However increasing EU involvement is increasingly challenging Russian interests. EU has realized the partial incompatibility of Russian and EU interests in the regard of energy sources; however, the lack of cohesion within the EU prevents the formation of common external energy policies. The EU is increasingly recognizing its interest in engaging with conflict resolution in the region. This also runs contrary to Russian strategy, which strives to maintain the status quo in the conflicts rather than working for solutions, in order to maintain Russian leverage over the South Caucasus and Moldova. In this field, the EU has yet to officially recognize its interest conflict with Russia. However, due to the intertwinement of the conflict resolution processes with the EU's deeper policy goals in the Black Sea region, namely the promotion of a stable, secure and democratic European neighborhood, the EU will likely find it increasingly difficult to pursue its key interests in the region, while simultaneously maintaining a passive stance towards Russian policies in the region. The Russian-Georgian war changed security perceptions in the Black Sea Region. It is now very clear that its security is closely linked with the protracted regional conflicts. After the end of the war certain developments enhanced Russia’s role as a regional actor. It now has new military bases in the Caucasus; Western credibility is rapidly disappearing; and the regional threat perception is at its peak.

However, Despite the existence of all these initiatives, which are designed to increase the presence of the EU in the region, the international community (and this includes Russia) has tended to treat the EU as an actor with no more than a limited ability to reach collective decisions and with a limited impact on the region’s security structure. Other regional actors have developed their own priorities. Romania and Bulgaria are currently NATO and EU members, and are more interested in establishing closer relations with the US. The US position in the region was promoted by Romania in particular, which was supported by Bulgaria, Georgia and to a lesser extent Ukraine. The Romanian government would like Romania to be the main actor in the EU when it comes to issues that have something to do with the Black Sea. Without the support of Greece and Bulgaria it may not be able to change a great deal, though it may be able to obtain significant concessions from the EU in the course of the bargaining processes. The complex network of relationships among and between the regional and non-regional actors and their policies is of decisive importance for the future of the political and security arrangements in the Black Sea Region.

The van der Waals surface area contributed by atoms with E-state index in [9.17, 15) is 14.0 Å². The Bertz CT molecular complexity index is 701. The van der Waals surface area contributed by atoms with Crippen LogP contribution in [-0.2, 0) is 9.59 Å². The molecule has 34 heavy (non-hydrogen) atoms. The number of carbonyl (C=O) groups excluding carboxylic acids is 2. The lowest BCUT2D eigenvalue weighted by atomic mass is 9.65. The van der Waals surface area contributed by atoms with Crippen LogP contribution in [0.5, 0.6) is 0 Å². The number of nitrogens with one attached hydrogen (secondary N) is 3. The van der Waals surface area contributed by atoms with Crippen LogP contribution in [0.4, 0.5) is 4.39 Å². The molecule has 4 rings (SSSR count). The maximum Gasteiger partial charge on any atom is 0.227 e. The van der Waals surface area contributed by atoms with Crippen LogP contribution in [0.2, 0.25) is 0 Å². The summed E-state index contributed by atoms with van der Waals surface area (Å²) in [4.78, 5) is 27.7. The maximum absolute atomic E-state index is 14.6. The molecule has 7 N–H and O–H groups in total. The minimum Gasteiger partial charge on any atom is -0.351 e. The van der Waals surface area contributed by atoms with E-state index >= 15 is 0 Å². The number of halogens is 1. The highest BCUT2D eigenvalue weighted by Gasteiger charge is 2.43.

The Black Sea regional constellation has substantially changed in the past years and will continue to evolve. In these conditions, the EU’s new regional cooperation initiative would usefully complement its existing wide-ranging bilateral and sectorial activities.  The European Union’s presence in the Black Sea region opens a window on fresh perspectives and opportunities. This requires a more coherent, longer-term effort which would help to fully seize these opportunities, to bring increased stability and prosperity to the region. Greater EU engagement in Black Sea regional cooperation will contribute to this objective.

Security in the Black Sea Region, Policy Report II, http://www.bertelsmann-stiftung.de/bst/en/media/xcms_bst_dms_30921_30922_2.pdf

Are EU’s policies well defined towards the Black Sea region?, http://www.eu4seas.eu/index.php?option=com_content&task=view&id=318&Itemid=23

Gazprom and Turkey Discuss Cooperation Options in Gas Sector,  http://www.offshoreenergytoday.com/gazprom-and-turkey-discuss-cooperation-options-in-gas-sector/

Irina Kobrinskaya, The Black Sea Region in Russia’s Current Foreign Policy Paradigm, 1-2, http://www.gwu.edu/~ieresgwu/assets/docs/pepm_041.pdf

Ibid, p. 4

Niklas Nilsson, EU and Russia in the Black Sea Region: Increasingly Competing Interests?, Romanian Journal of European Affairs, Vol. 8, No. 2, June 2008

Security in the Black Sea Region, Policy Report II, p. 9, http://www.bertelsmann-stiftung.de/bst/en/media/xcms_bst_dms_30921_30922_2.pdf

Ibid, p. 13

Black Sea Synergy - A New Regional Cooperation Initiative, http://ec.europa.eu/world/enp/pdf/com07_160_en.pdf